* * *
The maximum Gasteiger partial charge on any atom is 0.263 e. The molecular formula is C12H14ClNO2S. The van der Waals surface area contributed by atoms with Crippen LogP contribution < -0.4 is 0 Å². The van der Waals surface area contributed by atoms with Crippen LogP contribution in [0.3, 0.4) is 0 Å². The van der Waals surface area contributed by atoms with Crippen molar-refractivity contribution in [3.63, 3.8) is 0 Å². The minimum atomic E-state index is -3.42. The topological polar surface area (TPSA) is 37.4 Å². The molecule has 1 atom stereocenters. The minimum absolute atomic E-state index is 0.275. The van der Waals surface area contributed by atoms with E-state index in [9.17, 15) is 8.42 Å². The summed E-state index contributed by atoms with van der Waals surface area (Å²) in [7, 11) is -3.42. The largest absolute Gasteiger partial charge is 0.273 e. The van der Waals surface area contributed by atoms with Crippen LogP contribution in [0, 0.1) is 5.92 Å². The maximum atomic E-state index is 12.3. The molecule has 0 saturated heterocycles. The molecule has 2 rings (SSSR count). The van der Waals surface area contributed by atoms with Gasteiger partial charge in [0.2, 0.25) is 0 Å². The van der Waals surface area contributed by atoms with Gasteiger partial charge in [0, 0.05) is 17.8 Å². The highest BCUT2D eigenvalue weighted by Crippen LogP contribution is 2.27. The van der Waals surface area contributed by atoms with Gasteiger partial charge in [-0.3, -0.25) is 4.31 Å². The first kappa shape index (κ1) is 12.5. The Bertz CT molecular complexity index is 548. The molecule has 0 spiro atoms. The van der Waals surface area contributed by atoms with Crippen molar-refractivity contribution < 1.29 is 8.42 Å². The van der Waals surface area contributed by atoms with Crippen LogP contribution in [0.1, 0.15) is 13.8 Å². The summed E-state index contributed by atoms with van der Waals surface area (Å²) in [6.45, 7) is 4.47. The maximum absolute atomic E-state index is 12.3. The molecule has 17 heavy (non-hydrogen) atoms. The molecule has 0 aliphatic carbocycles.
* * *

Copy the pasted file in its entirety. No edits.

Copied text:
The maximum Gasteiger partial charge on any atom is 0.263 e. The molecular formula is C12H14ClNO2S. The van der Waals surface area contributed by atoms with Crippen LogP contribution < -0.4 is 0 Å². The van der Waals surface area contributed by atoms with Crippen LogP contribution in [0.3, 0.4) is 0 Å². The van der Waals surface area contributed by atoms with Crippen molar-refractivity contribution in [3.63, 3.8) is 0 Å². The minimum atomic E-state index is -3.42. The topological polar surface area (TPSA) is 37.4 Å². The molecule has 1 atom stereocenters. The minimum absolute atomic E-state index is 0.275. The van der Waals surface area contributed by atoms with E-state index in [9.17, 15) is 8.42 Å². The summed E-state index contributed by atoms with van der Waals surface area (Å²) in [7, 11) is -3.42. The largest absolute Gasteiger partial charge is 0.273 e. The van der Waals surface area contributed by atoms with Crippen LogP contribution in [0, 0.1) is 5.92 Å². The maximum atomic E-state index is 12.3. The molecule has 0 saturated heterocycles. The molecule has 2 rings (SSSR count). The van der Waals surface area contributed by atoms with Gasteiger partial charge in [0.2, 0.25) is 0 Å². The van der Waals surface area contributed by atoms with Gasteiger partial charge in [0, 0.05) is 17.8 Å². The highest BCUT2D eigenvalue weighted by Crippen LogP contribution is 2.27. The van der Waals surface area contributed by atoms with Gasteiger partial charge in [-0.3, -0.25) is 4.31 Å². The first kappa shape index (κ1) is 12.5. The Bertz CT molecular complexity index is 548. The molecule has 0 spiro atoms. The van der Waals surface area contributed by atoms with Crippen molar-refractivity contribution < 1.29 is 8.42 Å². The van der Waals surface area contributed by atoms with Crippen LogP contribution in [0.1, 0.15) is 13.8 Å². The summed E-state index contributed by atoms with van der Waals surface area (Å²) in [6.45, 7) is 4.47. The maximum absolute atomic E-state index is 12.3. The molecule has 17 heavy (non-hydrogen) atoms. The molecule has 0 aliphatic carbocycles.